Back in the day, one read the daily newspaper to find out about important events around the world, across the country, and in one’s local community. By the 1960’s, the source for news had shifted to the television, primarily because of its coverage of the war in Vietnam. However, newspaper readership was not eviscerated by television. Today, of course, if it’s on the Internet it has to be true and if it’s not on the Internet, well, it virtually doesn’t exist. If it’s on Twitter or Facebook (apparently depending on your age), you can take it to the bank.
Today, I learned the following from a well-known Internet source. (I almost called it “reputable” but I just couldn’t do it):
Katy Perry designs shoes.
Military “Meals Ready-to-Eat” known as MREs have a label which includes a silhouette that reminds people of President Trump.
Hong Kong is being overrun by wild boars.
American tourists do at least 20 things that the world hates.
Thanks to some tiny Pacific Ocean islands, The USA does not have the most obese children in the world.
I could go on, but armed with this knowledge, be assured that I’m much better prepared to face the world.
Back in my childhood days, it was not the information, communication or computer age, and I was raised by a dad who was not formally educated, hardworking, tough, no-nonsense, high expectation, wise farmer. Dad paid $6 for a year’s subscription to the daily NY Times–even though we lived in this hick town of Bakersfield, in Central California. At the time no one was speaking of information overload–much less “fake news.” Yet dad had the “future sight” to tell us 13 brothers and sisters–of which I was youngest–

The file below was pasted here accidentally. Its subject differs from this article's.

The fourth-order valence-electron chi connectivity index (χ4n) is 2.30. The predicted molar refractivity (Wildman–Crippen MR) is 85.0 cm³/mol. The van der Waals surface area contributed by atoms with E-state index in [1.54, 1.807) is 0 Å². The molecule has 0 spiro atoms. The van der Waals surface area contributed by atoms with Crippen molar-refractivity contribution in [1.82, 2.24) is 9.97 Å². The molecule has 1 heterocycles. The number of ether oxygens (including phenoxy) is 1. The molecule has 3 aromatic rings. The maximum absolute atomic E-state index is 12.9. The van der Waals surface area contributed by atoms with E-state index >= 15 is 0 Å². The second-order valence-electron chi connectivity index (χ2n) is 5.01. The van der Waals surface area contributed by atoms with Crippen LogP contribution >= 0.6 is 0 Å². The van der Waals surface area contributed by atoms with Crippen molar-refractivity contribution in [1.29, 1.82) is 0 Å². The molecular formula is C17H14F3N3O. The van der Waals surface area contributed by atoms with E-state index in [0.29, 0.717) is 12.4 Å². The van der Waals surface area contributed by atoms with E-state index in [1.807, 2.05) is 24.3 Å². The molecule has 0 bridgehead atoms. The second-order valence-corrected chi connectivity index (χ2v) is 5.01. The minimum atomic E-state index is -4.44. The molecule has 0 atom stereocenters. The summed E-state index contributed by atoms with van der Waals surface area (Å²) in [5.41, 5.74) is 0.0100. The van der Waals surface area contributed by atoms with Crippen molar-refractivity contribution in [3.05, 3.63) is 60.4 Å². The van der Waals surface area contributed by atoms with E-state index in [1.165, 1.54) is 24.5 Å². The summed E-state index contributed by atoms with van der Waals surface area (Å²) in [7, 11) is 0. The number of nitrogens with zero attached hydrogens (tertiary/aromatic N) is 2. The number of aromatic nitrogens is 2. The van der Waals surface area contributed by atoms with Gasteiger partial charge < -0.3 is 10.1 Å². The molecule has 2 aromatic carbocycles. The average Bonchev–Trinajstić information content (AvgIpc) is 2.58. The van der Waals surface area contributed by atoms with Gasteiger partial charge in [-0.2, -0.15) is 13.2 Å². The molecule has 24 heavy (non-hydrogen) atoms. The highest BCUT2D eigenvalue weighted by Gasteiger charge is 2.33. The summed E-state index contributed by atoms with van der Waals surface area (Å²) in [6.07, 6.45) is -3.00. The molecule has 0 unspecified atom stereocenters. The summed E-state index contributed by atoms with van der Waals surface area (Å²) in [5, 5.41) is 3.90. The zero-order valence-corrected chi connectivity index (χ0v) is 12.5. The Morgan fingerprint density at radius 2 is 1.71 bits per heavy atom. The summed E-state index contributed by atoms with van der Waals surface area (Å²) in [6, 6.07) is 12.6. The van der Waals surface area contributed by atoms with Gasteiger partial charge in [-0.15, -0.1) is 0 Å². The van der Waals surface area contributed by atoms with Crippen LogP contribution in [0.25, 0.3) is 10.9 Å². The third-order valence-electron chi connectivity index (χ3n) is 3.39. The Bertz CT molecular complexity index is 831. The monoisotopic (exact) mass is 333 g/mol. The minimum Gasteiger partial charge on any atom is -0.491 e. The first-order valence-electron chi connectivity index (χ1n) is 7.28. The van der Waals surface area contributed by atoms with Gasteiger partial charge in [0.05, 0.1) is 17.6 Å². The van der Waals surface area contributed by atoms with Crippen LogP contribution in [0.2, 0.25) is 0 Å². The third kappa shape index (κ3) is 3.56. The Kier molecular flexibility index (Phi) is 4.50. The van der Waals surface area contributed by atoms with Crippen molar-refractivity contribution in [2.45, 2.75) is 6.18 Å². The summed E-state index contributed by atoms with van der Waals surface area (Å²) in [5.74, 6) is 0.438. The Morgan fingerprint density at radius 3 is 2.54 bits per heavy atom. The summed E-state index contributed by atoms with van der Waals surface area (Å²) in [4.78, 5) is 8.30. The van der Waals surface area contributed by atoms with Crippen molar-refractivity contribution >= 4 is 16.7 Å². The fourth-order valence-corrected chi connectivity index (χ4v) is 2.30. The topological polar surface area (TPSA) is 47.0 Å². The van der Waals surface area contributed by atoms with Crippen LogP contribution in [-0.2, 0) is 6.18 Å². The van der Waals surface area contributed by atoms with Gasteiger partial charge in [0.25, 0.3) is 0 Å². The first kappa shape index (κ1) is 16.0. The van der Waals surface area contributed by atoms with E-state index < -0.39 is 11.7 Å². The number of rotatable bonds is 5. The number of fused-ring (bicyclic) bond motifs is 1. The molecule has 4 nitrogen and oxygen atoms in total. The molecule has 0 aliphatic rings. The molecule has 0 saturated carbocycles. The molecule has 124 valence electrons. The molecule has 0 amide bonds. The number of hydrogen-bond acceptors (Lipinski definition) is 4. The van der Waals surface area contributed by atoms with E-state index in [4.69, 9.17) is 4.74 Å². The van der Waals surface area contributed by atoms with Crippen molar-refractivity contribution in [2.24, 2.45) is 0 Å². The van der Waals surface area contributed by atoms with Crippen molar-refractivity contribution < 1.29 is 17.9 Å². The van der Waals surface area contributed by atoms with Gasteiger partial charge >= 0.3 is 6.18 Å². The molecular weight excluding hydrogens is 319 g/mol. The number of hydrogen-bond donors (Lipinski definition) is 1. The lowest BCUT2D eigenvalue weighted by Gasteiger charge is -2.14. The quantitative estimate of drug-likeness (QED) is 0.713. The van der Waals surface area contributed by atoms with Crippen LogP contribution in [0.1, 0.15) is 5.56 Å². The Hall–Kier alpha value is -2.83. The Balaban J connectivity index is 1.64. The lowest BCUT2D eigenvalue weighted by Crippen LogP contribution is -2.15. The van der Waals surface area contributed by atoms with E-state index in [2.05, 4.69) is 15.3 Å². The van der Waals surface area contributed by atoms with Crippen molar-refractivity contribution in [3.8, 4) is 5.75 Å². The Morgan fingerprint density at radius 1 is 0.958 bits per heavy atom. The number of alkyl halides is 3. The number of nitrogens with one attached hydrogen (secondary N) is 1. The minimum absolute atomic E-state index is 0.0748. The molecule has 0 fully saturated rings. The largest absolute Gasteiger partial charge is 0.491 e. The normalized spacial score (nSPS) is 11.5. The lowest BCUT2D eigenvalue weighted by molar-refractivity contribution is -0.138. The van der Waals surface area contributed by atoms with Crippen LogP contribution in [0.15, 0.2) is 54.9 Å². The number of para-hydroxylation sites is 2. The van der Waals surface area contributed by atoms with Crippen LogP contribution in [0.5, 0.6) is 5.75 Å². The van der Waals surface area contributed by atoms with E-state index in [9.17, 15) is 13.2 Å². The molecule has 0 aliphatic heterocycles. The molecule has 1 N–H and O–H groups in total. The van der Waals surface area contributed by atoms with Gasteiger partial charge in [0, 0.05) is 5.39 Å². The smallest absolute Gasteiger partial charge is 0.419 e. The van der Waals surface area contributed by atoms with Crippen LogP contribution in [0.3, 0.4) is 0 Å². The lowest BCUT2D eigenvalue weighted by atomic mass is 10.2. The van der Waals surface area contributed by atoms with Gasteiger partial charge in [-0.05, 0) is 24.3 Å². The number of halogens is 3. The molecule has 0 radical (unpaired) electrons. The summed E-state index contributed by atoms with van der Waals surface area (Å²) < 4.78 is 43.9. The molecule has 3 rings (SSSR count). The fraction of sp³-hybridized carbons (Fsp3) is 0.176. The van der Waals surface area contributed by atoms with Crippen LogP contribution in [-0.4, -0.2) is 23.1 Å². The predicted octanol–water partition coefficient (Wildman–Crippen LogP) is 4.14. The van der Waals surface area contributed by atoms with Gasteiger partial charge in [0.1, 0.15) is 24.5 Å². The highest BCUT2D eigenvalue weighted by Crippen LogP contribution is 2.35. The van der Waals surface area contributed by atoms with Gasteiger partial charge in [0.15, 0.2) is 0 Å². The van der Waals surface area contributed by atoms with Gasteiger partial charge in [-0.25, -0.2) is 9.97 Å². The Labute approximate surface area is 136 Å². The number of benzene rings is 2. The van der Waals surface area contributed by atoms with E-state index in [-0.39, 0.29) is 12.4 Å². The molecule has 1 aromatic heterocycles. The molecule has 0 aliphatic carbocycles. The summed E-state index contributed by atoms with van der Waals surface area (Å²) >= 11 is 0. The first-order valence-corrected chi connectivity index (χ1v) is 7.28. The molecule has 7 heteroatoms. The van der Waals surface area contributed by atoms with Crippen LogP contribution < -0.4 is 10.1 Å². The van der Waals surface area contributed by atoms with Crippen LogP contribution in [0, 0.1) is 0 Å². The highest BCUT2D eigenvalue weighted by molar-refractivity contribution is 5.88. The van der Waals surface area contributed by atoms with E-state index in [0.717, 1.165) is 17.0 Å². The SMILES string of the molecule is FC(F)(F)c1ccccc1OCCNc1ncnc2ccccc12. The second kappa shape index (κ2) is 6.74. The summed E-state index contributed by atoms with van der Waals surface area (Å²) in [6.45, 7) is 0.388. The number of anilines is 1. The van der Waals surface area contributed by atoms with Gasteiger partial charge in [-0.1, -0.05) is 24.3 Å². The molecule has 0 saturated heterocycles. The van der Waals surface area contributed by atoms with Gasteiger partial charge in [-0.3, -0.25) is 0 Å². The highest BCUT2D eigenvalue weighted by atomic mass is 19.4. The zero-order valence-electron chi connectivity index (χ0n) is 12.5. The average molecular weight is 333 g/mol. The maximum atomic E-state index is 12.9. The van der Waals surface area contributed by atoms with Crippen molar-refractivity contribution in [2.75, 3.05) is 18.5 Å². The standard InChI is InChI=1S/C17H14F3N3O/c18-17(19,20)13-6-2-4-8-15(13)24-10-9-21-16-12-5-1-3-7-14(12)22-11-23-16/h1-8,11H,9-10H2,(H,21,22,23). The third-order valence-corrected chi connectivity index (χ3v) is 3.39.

that we must be careful with the news–newspaper, radio, TV–because it would consume our time and cause a poverty of our attention.
I was born in 1956 and I was about 5 years old when I remember dad saying that “attention” is our greatest and most precious asset. And I believe this to be more true today than it was in dad’s day. In a world filled with distraction, attention is our competitive advantage. The more shallow information we expose ourselves to, the more we papercut our attention and limit our ability to focus deeply. The unfortunate thing is our mind “chews on” this sensory food long after we consume it—and the subconscious of our mind becomes our own worst enemy—like a virus affecting the peak performance of our computer. Information must be contributory and rewarding, and be about action, not distraction.
In the media and journalism, for example, there is a term–“bury the lede”– which means to begin a story with lots of details of secondary importance to the reader, while postponing more essential points or facts much later in the article or story. This captures our attention, but ultimately wastes our time because nothing of substance shows up until we read 30 paragraphs. We must develop a better understanding of how temptation works on our brains–and cultivate new strategies for enhancing self-control, and focus on substantive information.